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Growing Up with Single Parents and Stepparents: Long-Term Effects on Family Solidarity

Lynn White
Journal of Marriage and Family
Vol. 56, No. 4 (Nov., 1994), pp. 935-948
DOI: 10.2307/353604
Stable URL: http://www.jstor.org/stable/353604
Page Count: 14
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Growing Up with Single Parents and Stepparents: Long-Term Effects on Family Solidarity
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Abstract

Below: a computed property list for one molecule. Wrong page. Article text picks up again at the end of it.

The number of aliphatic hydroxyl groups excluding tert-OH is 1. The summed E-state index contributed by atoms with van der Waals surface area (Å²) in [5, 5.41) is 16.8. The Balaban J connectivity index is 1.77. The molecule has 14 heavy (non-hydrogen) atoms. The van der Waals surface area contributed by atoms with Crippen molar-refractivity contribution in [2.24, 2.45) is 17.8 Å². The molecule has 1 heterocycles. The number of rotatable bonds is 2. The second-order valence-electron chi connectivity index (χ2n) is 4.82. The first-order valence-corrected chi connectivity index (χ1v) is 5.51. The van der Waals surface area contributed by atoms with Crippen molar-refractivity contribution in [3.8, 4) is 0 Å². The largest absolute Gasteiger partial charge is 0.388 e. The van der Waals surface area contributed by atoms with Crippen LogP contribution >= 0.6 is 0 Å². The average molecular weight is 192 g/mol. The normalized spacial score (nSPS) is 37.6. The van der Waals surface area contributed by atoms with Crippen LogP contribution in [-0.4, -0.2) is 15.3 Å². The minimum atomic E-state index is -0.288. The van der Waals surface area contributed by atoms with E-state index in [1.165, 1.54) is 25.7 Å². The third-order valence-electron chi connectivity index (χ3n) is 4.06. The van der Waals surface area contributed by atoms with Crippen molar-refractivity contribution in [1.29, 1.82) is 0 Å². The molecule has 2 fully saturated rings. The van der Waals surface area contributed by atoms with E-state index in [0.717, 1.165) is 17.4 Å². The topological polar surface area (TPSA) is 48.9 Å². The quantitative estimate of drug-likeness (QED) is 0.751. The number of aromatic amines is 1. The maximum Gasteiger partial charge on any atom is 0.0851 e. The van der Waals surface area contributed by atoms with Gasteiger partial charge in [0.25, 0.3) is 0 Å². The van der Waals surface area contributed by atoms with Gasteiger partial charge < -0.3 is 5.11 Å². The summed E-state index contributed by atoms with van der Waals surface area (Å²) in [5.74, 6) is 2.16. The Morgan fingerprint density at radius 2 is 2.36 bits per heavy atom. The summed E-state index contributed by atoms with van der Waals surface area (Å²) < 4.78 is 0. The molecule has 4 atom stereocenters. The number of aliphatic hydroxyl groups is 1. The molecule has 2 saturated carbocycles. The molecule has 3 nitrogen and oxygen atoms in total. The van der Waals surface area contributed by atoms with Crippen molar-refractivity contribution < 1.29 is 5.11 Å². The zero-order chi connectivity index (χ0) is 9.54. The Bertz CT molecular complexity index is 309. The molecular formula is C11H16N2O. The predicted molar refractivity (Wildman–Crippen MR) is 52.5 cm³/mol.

Using data on 3,625 respondents from the 1987-88 National Survey of Families and Households, this analysis examines the long-term consequences of childhood family structure for adult relationships with parents and siblings. Using a broad array of indicators of family solidarity—relationship quality, contact frequency, and perceived and actual social support—this research compares adults raised by single parents with those raised in intact families and compares those who grew up in stepfamilies with those raised by single parents. Results show that divorced single-parent families are associated with reduced solidarity between parents and children. Custodial mothers' remarriages are associated with more parent-child solidarity than single-mother families, but the remarriages of custodial fathers are associated with lower solidarity. Sibling solidarity is not significantly affected by childhood family structure.

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